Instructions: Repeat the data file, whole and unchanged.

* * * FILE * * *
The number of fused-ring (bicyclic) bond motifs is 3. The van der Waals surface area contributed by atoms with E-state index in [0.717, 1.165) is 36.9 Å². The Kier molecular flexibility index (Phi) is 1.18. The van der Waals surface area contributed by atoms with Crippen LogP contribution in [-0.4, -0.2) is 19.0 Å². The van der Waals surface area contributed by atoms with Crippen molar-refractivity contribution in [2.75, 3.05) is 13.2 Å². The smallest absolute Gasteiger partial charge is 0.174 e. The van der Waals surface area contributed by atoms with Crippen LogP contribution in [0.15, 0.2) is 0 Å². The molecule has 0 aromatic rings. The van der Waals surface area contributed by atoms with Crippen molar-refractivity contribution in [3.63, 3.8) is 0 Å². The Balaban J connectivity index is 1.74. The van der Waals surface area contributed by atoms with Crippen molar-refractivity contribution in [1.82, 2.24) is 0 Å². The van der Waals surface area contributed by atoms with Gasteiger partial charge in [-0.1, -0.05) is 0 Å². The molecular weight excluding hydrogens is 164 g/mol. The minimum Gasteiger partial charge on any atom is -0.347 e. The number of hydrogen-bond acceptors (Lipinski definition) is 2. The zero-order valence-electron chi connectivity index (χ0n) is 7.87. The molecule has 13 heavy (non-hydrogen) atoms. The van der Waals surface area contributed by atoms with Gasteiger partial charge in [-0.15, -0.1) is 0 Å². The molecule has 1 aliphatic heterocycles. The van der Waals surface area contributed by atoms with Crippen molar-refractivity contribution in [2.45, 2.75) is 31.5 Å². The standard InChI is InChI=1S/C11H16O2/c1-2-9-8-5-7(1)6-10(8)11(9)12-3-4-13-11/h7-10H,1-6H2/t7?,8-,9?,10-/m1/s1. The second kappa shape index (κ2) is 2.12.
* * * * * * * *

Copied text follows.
The number of fused-ring (bicyclic) bond motifs is 3. The van der Waals surface area contributed by atoms with E-state index in [0.717, 1.165) is 36.9 Å². The Kier molecular flexibility index (Phi) is 1.18. The van der Waals surface area contributed by atoms with Crippen LogP contribution in [-0.4, -0.2) is 19.0 Å². The van der Waals surface area contributed by atoms with Crippen molar-refractivity contribution in [2.75, 3.05) is 13.2 Å². The smallest absolute Gasteiger partial charge is 0.174 e. The van der Waals surface area contributed by atoms with Crippen LogP contribution in [0.15, 0.2) is 0 Å². The molecule has 0 aromatic rings. The van der Waals surface area contributed by atoms with Crippen molar-refractivity contribution in [3.63, 3.8) is 0 Å². The Balaban J connectivity index is 1.74. The van der Waals surface area contributed by atoms with Crippen molar-refractivity contribution in [1.82, 2.24) is 0 Å². The van der Waals surface area contributed by atoms with Gasteiger partial charge in [-0.1, -0.05) is 0 Å². The molecular weight excluding hydrogens is 164 g/mol. The minimum Gasteiger partial charge on any atom is -0.347 e. The number of hydrogen-bond acceptors (Lipinski definition) is 2. The zero-order valence-electron chi connectivity index (χ0n) is 7.87. The molecule has 13 heavy (non-hydrogen) atoms. The van der Waals surface area contributed by atoms with Gasteiger partial charge in [-0.15, -0.1) is 0 Å². The molecule has 1 aliphatic heterocycles. The van der Waals surface area contributed by atoms with Crippen molar-refractivity contribution in [2.45, 2.75) is 31.5 Å². The standard InChI is InChI=1S/C11H16O2/c1-2-9-8-5-7(1)6-10(8)11(9)12-3-4-13-11/h7-10H,1-6H2/t7?,8-,9?,10-/m1/s1. The second kappa shape index (κ2) is 2.12.